Population-level impact of infant 10-valent pneumococcal conjugate vaccination on adult pneumonia hospitalisations in Finland

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Limited data are available on population-level herd effects of infant 10-valent pneumococcal conjugate vaccine (PCV10) programmes on pneumonia. We assessed national trends in pneumococcal and all-cause pneumonia hospitalisations in adults aged ≥18 years, before and after infant PCV10 introduction in 2010.


Monthly hospitalisation rates of International Statistical Classification of Diseases, 10th revision (ICD-10)-coded primary discharge diagnoses compatible with pneumonia from 2004–2005 to 2014–2015 were calculated with population denominators from the population register. Trends in pneumonia before and after PCV10 introduction were assessed with interrupted time-series analysis. Rates during the PCV10 period were estimated from adjusted negative binomial regression model and compared with those projected as continuation of the pre-PCV10 trend. All-cause hospitalisations were assessed for control purposes.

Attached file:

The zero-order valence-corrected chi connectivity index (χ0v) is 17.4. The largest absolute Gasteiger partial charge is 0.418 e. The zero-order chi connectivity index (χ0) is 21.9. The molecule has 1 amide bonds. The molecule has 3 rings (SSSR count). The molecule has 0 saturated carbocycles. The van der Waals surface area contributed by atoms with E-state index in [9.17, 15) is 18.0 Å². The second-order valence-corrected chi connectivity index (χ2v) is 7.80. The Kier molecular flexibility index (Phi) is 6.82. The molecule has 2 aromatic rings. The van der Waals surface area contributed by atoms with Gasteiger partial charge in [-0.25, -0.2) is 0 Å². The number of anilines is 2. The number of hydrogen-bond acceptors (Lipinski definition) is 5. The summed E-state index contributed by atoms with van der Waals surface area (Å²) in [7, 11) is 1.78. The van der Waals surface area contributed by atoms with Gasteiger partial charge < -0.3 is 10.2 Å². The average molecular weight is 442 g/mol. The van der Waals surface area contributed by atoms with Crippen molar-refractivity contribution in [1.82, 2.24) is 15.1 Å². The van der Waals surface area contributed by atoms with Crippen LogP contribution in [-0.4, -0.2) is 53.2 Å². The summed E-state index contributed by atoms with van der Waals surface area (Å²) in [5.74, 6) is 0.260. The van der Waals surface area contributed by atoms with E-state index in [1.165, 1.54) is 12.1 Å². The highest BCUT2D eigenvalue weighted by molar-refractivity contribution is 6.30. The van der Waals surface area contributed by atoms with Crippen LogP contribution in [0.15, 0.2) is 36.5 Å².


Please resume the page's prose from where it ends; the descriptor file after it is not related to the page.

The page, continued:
Before PCV10, the all-cause pneumonia rate in adults aged ≥18 years increased annually by 2.4%, followed by a 4.7% annual decline during the PCV10 period. In 2014–2015, the overall all-cause pneumonia hospitalisation rate was 109.3/100 000 (95% CI 96.5 to 121.9) or 15.4% lower than the expected rate. A significant 6.7% decline was seen in persons aged ≥65 years (131.5/100 000), which translates to 1456 fewer pneumonia hospitalisations annually. In comparison, hospitalisations other than pneumonia decreased by 3.5% annually throughout the entire study period.


These national data suggest that herd protection from infant PCV10 programme has reversed the increasing trend and substantially decreased all-cause pneumonia hospitalisations in adults, particularly the elderly.

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